As well as providing humanitarian aid and running development programmes in more than 80 countries around the world, Oxfam works with schools and the Assembly government. The charity has been helping to support education in sustainable development and global citizenship.
Such education can deepen young people's knowledge and understanding of the world. Oxfam recommends that teaching children and young people about these issues is critical if they are to become responsible global citizens.
Far from promoting one set of answers, this encourages them to explore, develop and express their own values and opinions, while listening to and respecting other people's points of view. The scope of education for global citizenship is wider than a single subject. It is relevant to all areas of the curriculum, languages and all age ranges.
The charity also campaigns for universal primary education. It believes education is a fundamental right, the quickest way out of poverty and the key to sustainable human development. Seventy-two million primary-age children are out of school globally. More than half the world's out-of- school children are girls, and 43 per cent live in sub-Saharan Africa or South and West Asia.
Child labour is a major cause of children being out of school. Worldwide, 165 million children aged five to 14 years are denied a full education because they have to work. Not having a school uniform is another reason.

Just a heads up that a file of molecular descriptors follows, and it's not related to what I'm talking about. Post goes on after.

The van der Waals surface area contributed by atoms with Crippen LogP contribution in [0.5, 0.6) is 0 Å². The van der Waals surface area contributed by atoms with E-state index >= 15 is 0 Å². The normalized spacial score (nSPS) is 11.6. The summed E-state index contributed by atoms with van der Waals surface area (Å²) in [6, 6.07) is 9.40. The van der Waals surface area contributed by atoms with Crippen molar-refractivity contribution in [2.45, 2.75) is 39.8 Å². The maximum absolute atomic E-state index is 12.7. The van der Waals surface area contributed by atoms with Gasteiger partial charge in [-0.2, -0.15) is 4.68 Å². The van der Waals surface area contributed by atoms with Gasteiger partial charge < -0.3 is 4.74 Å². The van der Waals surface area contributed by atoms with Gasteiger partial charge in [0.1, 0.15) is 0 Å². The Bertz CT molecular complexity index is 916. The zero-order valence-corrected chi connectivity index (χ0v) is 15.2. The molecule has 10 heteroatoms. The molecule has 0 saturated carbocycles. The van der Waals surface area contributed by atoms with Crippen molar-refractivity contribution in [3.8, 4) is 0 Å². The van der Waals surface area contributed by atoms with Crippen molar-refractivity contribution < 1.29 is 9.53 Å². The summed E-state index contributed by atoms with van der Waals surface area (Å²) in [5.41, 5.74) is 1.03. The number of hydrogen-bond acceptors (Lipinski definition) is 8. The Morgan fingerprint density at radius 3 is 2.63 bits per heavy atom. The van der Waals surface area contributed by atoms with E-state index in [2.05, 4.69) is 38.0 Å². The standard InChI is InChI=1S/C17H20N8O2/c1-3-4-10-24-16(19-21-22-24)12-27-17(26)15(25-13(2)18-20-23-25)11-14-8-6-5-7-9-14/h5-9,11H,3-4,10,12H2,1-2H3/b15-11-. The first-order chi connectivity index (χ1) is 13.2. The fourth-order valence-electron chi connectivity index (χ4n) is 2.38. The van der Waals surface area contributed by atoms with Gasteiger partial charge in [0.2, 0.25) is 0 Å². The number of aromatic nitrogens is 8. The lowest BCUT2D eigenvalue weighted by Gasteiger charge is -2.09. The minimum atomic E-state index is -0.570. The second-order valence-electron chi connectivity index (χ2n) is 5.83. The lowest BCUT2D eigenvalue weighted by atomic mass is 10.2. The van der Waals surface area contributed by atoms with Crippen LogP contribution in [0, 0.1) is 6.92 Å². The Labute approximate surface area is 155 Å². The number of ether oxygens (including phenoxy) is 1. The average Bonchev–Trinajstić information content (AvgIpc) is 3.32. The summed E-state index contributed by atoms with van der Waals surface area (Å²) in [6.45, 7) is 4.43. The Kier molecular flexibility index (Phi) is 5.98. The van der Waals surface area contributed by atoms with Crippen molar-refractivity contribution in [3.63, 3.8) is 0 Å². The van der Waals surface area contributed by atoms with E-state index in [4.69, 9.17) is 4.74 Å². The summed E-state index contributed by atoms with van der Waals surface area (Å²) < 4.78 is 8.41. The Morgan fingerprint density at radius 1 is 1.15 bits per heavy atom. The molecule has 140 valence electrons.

In an increasingly knowledge-based economy, exclusion from education will translate into growing poverty, inequality and deprivation. So what can we in Wales do about it?
The Global Campaign for Education (GCE) week will take place (April 21-25) in schools across the world to highlight the importance of universal primary education.
The GCE is a coalition of teachers' unions, child rights activists and development organisations from around the world, united in their determination to make the right to education a reality.
We have seen some powerful actions over the past few years - schoolchildren from Wales have created giant maps of the world in their school fields, questioned their MPs, and even been to meet Tony Blair in Downing Street.
In Wales, Oxfam Cymru and Christian Aid are encouraging schools to take part in GCE events. You can invite your MP to go "back to school" to learn more about the education crisis and explore how they would be affected by a lack of education, or take part in a record-breaking attempt to create the world's biggest joint lesson in history on Wednesday, April 23.
Need more inspiration? Take a moment to think of your class as representing the world's children. One in nine of them would miss out on a basic education. As teachers, you know better than anyone that access to education can transform lives, offering opportunities to develop skills and knowledge that provide hope and a future for the world's children.
Oxfam has helped to bring issues such as climate change, poverty and social injustice to life in classrooms for more than 30 years by providing teachers with lesson plans, assembly ideas and resources that really enthuse and empower young people.
Taking part in GCE and teaching your pupils what universal primary education is all about is one way you can introduce the sustainable development topic to them.
Steve Brooks is acting head of Oxfam Cymru.